Got all that? Even if you don’t, sufficed to say my jarring headfirst decent into the remnant of lake Ship Bottom proved that migrating pumped sand can create some severe buggy snares.
But back to my disturbing thought.
Stop to consider the largest sand fill this Island can imagine, namely the upcoming project. Literally miles and miles of sand will rather quickly being trending southward -- pretty much beelining for Holgate’s unreplenished beaches. If Ship Bottom underwent some odd sand accretions from a nearby, small-by-comparison beach-fix, just imagine the arrival of tons of sand onto Holgate’s anorectic beaches. They could become an innocent-looking minefield of sand traps and sinkholes. Of course, I’ll gladly take sinkhole headaches to save the south end. I’m just envisioning some odd sand transformation playing out in Holgate.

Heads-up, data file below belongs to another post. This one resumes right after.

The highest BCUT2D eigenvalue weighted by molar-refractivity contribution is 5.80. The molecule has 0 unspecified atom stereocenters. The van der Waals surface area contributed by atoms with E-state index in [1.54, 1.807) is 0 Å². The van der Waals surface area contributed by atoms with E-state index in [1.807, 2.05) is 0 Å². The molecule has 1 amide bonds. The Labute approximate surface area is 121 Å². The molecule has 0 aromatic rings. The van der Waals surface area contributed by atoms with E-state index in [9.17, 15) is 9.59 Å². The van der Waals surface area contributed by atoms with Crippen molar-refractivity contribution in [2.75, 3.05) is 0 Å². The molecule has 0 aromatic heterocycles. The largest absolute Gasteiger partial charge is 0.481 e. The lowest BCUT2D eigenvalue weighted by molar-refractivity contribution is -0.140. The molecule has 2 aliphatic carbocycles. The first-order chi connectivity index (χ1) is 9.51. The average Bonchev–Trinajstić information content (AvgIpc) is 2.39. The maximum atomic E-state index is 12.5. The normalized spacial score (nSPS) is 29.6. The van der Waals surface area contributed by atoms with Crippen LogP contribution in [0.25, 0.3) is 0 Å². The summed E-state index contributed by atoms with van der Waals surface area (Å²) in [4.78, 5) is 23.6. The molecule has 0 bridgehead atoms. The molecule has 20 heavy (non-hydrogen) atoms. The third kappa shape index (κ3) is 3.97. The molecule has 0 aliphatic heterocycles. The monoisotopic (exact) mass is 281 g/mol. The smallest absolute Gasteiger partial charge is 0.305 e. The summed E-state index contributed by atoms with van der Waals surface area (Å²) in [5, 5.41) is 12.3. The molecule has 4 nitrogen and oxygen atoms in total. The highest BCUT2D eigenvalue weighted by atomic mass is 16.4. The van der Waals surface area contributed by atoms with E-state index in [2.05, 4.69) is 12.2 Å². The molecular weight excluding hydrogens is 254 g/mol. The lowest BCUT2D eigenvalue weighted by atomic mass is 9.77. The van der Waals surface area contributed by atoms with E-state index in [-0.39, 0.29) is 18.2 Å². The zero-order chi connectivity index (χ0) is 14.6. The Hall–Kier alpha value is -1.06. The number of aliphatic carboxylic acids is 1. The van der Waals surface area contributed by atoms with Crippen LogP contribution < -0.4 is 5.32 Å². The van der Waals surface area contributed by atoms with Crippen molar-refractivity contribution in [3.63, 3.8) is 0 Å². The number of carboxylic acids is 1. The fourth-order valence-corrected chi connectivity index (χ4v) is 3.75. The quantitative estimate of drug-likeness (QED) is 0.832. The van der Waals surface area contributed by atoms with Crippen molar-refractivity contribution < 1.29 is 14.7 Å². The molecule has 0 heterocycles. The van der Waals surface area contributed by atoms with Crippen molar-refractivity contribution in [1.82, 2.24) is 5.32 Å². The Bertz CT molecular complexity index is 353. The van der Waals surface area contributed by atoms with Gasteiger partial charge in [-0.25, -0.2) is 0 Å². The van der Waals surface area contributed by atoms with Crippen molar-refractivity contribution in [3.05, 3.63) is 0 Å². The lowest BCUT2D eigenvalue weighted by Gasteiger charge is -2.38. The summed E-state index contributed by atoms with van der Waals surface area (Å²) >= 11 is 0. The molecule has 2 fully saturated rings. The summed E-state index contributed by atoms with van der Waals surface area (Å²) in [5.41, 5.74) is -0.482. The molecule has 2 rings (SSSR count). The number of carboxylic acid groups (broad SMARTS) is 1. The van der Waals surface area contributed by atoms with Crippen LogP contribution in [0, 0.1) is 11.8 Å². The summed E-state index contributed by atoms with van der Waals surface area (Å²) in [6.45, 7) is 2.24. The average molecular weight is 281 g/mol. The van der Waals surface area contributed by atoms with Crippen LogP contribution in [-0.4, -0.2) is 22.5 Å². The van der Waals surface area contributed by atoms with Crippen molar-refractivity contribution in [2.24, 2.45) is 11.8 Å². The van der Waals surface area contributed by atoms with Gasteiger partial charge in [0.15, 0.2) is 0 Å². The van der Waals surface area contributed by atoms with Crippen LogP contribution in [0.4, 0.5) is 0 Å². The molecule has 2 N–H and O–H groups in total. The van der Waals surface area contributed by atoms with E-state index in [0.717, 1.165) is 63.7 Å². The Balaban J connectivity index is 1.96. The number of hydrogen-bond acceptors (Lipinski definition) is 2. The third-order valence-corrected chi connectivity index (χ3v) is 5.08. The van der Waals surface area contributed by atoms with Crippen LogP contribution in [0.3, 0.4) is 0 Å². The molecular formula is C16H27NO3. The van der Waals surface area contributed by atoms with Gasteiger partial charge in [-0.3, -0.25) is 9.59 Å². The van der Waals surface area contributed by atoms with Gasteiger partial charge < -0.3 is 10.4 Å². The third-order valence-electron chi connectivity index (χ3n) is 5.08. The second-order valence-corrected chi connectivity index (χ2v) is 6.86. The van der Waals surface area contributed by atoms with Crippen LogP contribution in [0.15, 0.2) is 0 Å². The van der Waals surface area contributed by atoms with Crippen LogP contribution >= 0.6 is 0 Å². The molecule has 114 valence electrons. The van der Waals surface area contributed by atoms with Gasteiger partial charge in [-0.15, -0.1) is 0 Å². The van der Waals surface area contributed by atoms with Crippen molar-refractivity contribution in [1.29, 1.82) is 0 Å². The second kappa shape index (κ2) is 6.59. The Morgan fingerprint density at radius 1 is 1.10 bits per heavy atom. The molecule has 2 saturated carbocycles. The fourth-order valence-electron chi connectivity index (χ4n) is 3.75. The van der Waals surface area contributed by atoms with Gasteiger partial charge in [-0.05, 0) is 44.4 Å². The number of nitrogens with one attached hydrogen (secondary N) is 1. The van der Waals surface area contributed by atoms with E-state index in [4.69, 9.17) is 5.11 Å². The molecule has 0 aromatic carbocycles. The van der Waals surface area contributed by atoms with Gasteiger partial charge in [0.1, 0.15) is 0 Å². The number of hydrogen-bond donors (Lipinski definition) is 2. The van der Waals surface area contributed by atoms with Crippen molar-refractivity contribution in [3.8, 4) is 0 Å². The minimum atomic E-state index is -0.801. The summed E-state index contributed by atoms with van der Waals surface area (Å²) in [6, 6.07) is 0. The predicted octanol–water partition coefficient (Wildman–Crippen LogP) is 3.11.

By the by, the full regrowth of Holgate – via migrating replenishment sands -- could take many years to fully manifest. However, the first impacts of migrating replenishment sand could show as early as next fall, should the project begin on the south end. A north end (Loveladies) start to the project could easily leave enough time for Holgate to fully break at the 5,000 foot mark.
It’s hard to guess which part of LBI will feel the replenishment first – once a contractor is chosen, which hasn’t happened yet. One might think the most eroded and vulnerable zone south area -- Beach Haven and Holgate – would be up first for sand salvation. Keep in mind that the Island’s former most vulnerable areas -- Brant Beach, Surf City and Harvey Cedars -- have already gotten pumped in sand.